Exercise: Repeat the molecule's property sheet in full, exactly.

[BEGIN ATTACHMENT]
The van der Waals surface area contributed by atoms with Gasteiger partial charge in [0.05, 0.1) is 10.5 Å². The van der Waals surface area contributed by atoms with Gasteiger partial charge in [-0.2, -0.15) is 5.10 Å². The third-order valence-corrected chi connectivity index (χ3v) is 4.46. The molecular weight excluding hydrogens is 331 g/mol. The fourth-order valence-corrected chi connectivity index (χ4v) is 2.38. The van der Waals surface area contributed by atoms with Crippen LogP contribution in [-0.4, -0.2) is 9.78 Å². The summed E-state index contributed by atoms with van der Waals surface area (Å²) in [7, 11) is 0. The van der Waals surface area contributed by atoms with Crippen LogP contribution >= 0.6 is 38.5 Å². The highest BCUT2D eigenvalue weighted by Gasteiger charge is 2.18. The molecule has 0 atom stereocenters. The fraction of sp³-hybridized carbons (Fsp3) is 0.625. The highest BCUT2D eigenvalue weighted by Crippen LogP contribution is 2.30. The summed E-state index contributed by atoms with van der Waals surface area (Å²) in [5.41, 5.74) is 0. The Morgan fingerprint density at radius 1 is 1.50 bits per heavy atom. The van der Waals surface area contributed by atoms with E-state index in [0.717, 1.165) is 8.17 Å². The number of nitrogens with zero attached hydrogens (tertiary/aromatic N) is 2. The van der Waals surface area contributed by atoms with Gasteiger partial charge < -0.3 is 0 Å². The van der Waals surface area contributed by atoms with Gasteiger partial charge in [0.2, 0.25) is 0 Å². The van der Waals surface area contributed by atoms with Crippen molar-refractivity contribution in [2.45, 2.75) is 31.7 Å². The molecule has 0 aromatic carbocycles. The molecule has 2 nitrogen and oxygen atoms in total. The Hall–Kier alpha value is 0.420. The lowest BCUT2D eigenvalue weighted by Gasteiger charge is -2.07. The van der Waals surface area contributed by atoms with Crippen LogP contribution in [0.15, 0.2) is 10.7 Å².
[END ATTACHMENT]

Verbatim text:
The van der Waals surface area contributed by atoms with Gasteiger partial charge in [0.05, 0.1) is 10.5 Å². The van der Waals surface area contributed by atoms with Gasteiger partial charge in [-0.2, -0.15) is 5.10 Å². The third-order valence-corrected chi connectivity index (χ3v) is 4.46. The molecular weight excluding hydrogens is 331 g/mol. The fourth-order valence-corrected chi connectivity index (χ4v) is 2.38. The van der Waals surface area contributed by atoms with Crippen LogP contribution in [-0.4, -0.2) is 9.78 Å². The summed E-state index contributed by atoms with van der Waals surface area (Å²) in [7, 11) is 0. The van der Waals surface area contributed by atoms with Crippen LogP contribution >= 0.6 is 38.5 Å². The highest BCUT2D eigenvalue weighted by Gasteiger charge is 2.18. The molecule has 0 atom stereocenters. The fraction of sp³-hybridized carbons (Fsp3) is 0.625. The highest BCUT2D eigenvalue weighted by Crippen LogP contribution is 2.30. The summed E-state index contributed by atoms with van der Waals surface area (Å²) in [5.41, 5.74) is 0. The Morgan fingerprint density at radius 1 is 1.50 bits per heavy atom. The van der Waals surface area contributed by atoms with E-state index in [0.717, 1.165) is 8.17 Å². The number of nitrogens with zero attached hydrogens (tertiary/aromatic N) is 2. The van der Waals surface area contributed by atoms with Gasteiger partial charge < -0.3 is 0 Å². The van der Waals surface area contributed by atoms with Gasteiger partial charge in [0.2, 0.25) is 0 Å². The van der Waals surface area contributed by atoms with Crippen molar-refractivity contribution in [2.45, 2.75) is 31.7 Å². The molecule has 0 aromatic carbocycles. The molecule has 2 nitrogen and oxygen atoms in total. The Hall–Kier alpha value is 0.420. The lowest BCUT2D eigenvalue weighted by Gasteiger charge is -2.07. The van der Waals surface area contributed by atoms with Crippen LogP contribution in [0.15, 0.2) is 10.7 Å².